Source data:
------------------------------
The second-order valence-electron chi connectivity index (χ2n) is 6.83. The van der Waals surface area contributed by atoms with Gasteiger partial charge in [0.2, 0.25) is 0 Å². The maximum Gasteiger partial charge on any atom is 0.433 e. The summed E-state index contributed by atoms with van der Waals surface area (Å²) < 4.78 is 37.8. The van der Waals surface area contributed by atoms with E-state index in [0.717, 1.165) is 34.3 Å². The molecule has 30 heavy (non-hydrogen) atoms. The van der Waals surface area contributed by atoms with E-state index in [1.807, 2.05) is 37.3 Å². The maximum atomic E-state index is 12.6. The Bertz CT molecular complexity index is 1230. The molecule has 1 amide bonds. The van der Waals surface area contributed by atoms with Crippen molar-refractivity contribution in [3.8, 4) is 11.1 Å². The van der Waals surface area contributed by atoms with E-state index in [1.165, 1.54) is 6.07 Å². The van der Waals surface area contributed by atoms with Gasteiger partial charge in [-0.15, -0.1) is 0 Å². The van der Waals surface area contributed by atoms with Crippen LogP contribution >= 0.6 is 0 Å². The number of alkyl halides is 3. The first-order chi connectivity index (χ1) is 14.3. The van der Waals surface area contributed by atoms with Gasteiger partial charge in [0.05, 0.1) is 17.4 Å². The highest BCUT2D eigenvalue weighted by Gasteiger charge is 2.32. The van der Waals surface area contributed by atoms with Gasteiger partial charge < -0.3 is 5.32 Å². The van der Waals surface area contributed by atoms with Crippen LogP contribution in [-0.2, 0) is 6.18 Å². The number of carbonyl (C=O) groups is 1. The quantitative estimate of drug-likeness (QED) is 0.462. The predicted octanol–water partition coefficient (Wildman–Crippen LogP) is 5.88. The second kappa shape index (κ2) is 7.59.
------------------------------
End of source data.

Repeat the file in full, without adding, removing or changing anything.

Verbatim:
The second-order valence-electron chi connectivity index (χ2n) is 6.83. The van der Waals surface area contributed by atoms with Gasteiger partial charge in [0.2, 0.25) is 0 Å². The maximum Gasteiger partial charge on any atom is 0.433 e. The summed E-state index contributed by atoms with van der Waals surface area (Å²) < 4.78 is 37.8. The van der Waals surface area contributed by atoms with E-state index in [0.717, 1.165) is 34.3 Å². The molecule has 30 heavy (non-hydrogen) atoms. The van der Waals surface area contributed by atoms with E-state index in [1.807, 2.05) is 37.3 Å². The maximum atomic E-state index is 12.6. The Bertz CT molecular complexity index is 1230. The molecule has 1 amide bonds. The van der Waals surface area contributed by atoms with Crippen molar-refractivity contribution in [3.8, 4) is 11.1 Å². The van der Waals surface area contributed by atoms with E-state index in [1.165, 1.54) is 6.07 Å². The van der Waals surface area contributed by atoms with Gasteiger partial charge in [-0.15, -0.1) is 0 Å². The van der Waals surface area contributed by atoms with Crippen LogP contribution >= 0.6 is 0 Å². The number of alkyl halides is 3. The first-order chi connectivity index (χ1) is 14.3. The van der Waals surface area contributed by atoms with Gasteiger partial charge in [0.05, 0.1) is 17.4 Å². The highest BCUT2D eigenvalue weighted by Gasteiger charge is 2.32. The van der Waals surface area contributed by atoms with Gasteiger partial charge < -0.3 is 5.32 Å². The van der Waals surface area contributed by atoms with Crippen LogP contribution in [-0.2, 0) is 6.18 Å². The number of carbonyl (C=O) groups is 1. The quantitative estimate of drug-likeness (QED) is 0.462. The predicted octanol–water partition coefficient (Wildman–Crippen LogP) is 5.88. The second kappa shape index (κ2) is 7.59.